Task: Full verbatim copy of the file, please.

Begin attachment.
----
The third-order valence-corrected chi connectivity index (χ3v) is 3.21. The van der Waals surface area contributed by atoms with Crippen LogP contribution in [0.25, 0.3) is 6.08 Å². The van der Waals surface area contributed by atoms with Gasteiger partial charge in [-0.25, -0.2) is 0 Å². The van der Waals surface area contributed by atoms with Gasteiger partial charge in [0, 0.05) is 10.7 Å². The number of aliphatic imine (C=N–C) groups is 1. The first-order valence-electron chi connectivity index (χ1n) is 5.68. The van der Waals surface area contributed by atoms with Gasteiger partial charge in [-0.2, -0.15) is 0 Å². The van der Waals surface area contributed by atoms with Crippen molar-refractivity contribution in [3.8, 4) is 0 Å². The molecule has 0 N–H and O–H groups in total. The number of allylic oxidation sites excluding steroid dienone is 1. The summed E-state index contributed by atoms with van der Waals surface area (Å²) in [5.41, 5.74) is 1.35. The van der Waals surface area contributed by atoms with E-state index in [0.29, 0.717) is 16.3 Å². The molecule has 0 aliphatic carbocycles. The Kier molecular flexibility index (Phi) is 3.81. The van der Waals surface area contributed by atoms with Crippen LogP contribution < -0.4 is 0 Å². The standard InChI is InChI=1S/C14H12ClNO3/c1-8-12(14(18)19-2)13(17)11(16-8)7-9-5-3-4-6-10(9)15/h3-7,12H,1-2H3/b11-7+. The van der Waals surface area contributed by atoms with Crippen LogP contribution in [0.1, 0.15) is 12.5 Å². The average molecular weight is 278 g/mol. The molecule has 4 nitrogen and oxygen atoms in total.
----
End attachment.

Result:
The third-order valence-corrected chi connectivity index (χ3v) is 3.21. The van der Waals surface area contributed by atoms with Crippen LogP contribution in [0.25, 0.3) is 6.08 Å². The van der Waals surface area contributed by atoms with Gasteiger partial charge in [-0.25, -0.2) is 0 Å². The van der Waals surface area contributed by atoms with Gasteiger partial charge in [0, 0.05) is 10.7 Å². The number of aliphatic imine (C=N–C) groups is 1. The first-order valence-electron chi connectivity index (χ1n) is 5.68. The van der Waals surface area contributed by atoms with Gasteiger partial charge in [-0.2, -0.15) is 0 Å². The van der Waals surface area contributed by atoms with Crippen molar-refractivity contribution in [3.8, 4) is 0 Å². The molecule has 0 N–H and O–H groups in total. The number of allylic oxidation sites excluding steroid dienone is 1. The summed E-state index contributed by atoms with van der Waals surface area (Å²) in [5.41, 5.74) is 1.35. The van der Waals surface area contributed by atoms with E-state index in [0.29, 0.717) is 16.3 Å². The molecule has 0 aliphatic carbocycles. The Kier molecular flexibility index (Phi) is 3.81. The van der Waals surface area contributed by atoms with Crippen LogP contribution < -0.4 is 0 Å². The standard InChI is InChI=1S/C14H12ClNO3/c1-8-12(14(18)19-2)13(17)11(16-8)7-9-5-3-4-6-10(9)15/h3-7,12H,1-2H3/b11-7+. The van der Waals surface area contributed by atoms with Crippen LogP contribution in [0.1, 0.15) is 12.5 Å². The average molecular weight is 278 g/mol. The molecule has 4 nitrogen and oxygen atoms in total.